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Make Conversations Possible: What Open Standards and Open Source means to government and citizens

Over the past week, we have been inundated with articles surfacing in response to the UK government's first open standards roundtable discussion hosted by the Cabinet Office that was held on the 4th of April. It was described as "a resounding call to scrap the government’s policy on open standards", as Mark Ballard from Computer Weekly wrote here in an article titled “Proprietary lobby triumphs in first open standards showdown”.

The Cabinet Office also wrote its version of events in this article “Are open standards a closed barrier?”  The article included this statement...

The majority of the attendees considered that open standards, as defined in the policy, would close down the Government’s ability to benefit from an alternative standards development model and limit our choice – not least because they considered that the definition excludes standards that are made available on Fair, Reasonable and Non-Discriminatory (FRAND) terms.


This seemed to be a big U-turn and possibly not a big surprise to individuals like @GlynMoody, who wrote earlier this year, UK Government Betrayal of Open Standards Confirmed and also its follow up article published just yesterday How Microsoft Fought True Open Standards I.

Another excellent article written by Simon Wardley also expressed frustration of the first roundtable event in his article titled “The Unpleasant Whiff of Lobbyists”. He too echoed @GlynMoody's statement in an excerpt from his post below...

OK, so lets be clear. In one year we've gone from overwhelming support in a wide survey for both the open standards definition and those open standards be royalty free to attendees of one roundtable arguing that such open standards could be detrimental to competition and innovation precisely because they're royalty free.

I have a reasonably good sense of smell for the influence of paid lobbyists. This smacks of an OOXML re-run.

If you're in the UK tech scene then wake up! In my honest opinion, this feels like of our Government being lobbied that royalty free Open Standards will hurt competition & innovation in the software world. Expect lots of mock academic research and claims that adopting open standards will cost tens if not hundred of millions ..

Support for Open Standards by Richard Harvey


Given the outcry from open standards practitioners, evangelists and enthusiasts, Richard Harvey (Linux admin - @ric_harvey) has setup a website to help people to answer the consultation here – Support for Open Standards, which I urge you to join and answer as Dr. Jeni Tennison / @JeniT from the TSO did here and showed on her blog UK Open Standards Consultationblog.

I would also like to repeat Jeni's call to answer the consultation with the three steps below

  1. Respond to the consultation — made even easier by this response form developed by Ric Harvey
  2. Attend the events — these seem pretty full now, but try to get in if you can
  3. Spread the message — blog and tweet and write to raise awareness of the importance and impact that this consultation could have

Keep government tech open source


There is a fantastic interview with Richard Harvey in the .net magazine website about his efforts. My favourite bit was where he answers the question fron .net "On open source, the anti-arguments sometimes centre around longevity and quality. How can and should the government protect its investments in terms of deciding what products and technologies to use?"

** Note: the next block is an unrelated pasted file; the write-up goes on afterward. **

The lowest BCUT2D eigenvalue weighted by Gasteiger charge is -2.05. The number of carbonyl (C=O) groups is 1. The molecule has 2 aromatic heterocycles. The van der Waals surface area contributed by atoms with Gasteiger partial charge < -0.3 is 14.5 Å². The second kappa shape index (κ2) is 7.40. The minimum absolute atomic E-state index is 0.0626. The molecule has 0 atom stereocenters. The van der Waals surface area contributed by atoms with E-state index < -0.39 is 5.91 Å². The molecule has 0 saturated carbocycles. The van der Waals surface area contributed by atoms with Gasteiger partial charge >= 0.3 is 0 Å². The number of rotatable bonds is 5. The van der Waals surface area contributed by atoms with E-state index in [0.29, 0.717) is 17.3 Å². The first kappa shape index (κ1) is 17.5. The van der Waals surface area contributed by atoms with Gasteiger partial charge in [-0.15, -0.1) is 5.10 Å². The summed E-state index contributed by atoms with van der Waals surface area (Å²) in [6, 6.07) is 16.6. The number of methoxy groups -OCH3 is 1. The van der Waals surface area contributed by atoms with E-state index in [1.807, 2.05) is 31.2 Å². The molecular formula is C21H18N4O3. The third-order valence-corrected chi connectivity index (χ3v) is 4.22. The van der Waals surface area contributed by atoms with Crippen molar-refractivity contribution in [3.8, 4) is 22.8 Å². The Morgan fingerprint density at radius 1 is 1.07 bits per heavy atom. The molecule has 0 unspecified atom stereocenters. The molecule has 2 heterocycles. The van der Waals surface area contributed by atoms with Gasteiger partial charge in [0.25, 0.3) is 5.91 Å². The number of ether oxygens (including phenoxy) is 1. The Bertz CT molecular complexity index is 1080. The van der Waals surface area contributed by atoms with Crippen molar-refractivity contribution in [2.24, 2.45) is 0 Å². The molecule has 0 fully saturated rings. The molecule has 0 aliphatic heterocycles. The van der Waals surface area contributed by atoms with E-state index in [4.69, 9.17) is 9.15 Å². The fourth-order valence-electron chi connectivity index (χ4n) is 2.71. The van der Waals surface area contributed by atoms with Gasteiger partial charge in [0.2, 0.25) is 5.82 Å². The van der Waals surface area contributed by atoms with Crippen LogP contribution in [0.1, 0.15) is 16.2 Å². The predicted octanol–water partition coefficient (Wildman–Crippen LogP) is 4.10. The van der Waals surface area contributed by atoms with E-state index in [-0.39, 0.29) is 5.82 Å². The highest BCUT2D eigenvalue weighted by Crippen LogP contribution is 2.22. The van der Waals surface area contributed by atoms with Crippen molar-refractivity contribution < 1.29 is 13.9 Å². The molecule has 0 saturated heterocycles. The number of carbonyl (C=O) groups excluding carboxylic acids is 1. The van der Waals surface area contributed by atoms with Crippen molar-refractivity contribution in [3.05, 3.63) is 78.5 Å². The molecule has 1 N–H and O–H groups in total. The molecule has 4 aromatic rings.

And Richard answers

We need to look at the bodies that govern the standards and software that is proposed. If you take HTML5 as an open standard, you can see it’s got a good structure around it in the form of W3C. When looking at open source products there are also plenty of fantastic examples of commercially supported projects where you are free to use the software but can buy support as a safety net if needed.

My own response to the consultation includes recommendations about choosing software and standards carefully, and potentially setting up an advisory panel to aid with this. This should be a coalition of industry spokespersons, engineers and developers. You need a range of skills to make sure the right decision is made.


I couldn't agree more with his answer. We need this advisory panel to steer our way into a more transparent and open government. Our government now, is in a transition to make public services more effective and efficient by becoming more open. Therefore we need to start envisioning what the big picture of an OPEN GOV looks like.

The bigger picture of OPENNESS


We started off with the social media movement, where the government wanted to communicate more openly and effectively with citizens using freely available platforms.  Then we realized we had to be able to use data and make it readable in open formats so anybody can access, use and do innovative stuff with them. And now we are onto the next step of transparency where open standards is now on stage to ensure the momentum for openness and usability is carried throughout government practices.

Next, we will be realizing the possibilities of open source softwares (OSS) being used to utilize for big and complex government projects. Just think about it. We started the chain of events with open communication with the public and opening up our data. We then started to create partnerships and bridges between government agencies, industries and citizens by exchanging data and documents using open standards.

All of this comes down to not only the ability for government to be more effective and efficient in its delivery of service, but to also come at a must smaller cost to the government. If you want to be OPEN and effective in a society that is going through a recession, you've got to be affordable and interoperable in the long run!

The lack of open standards impact on citizens when they need it the most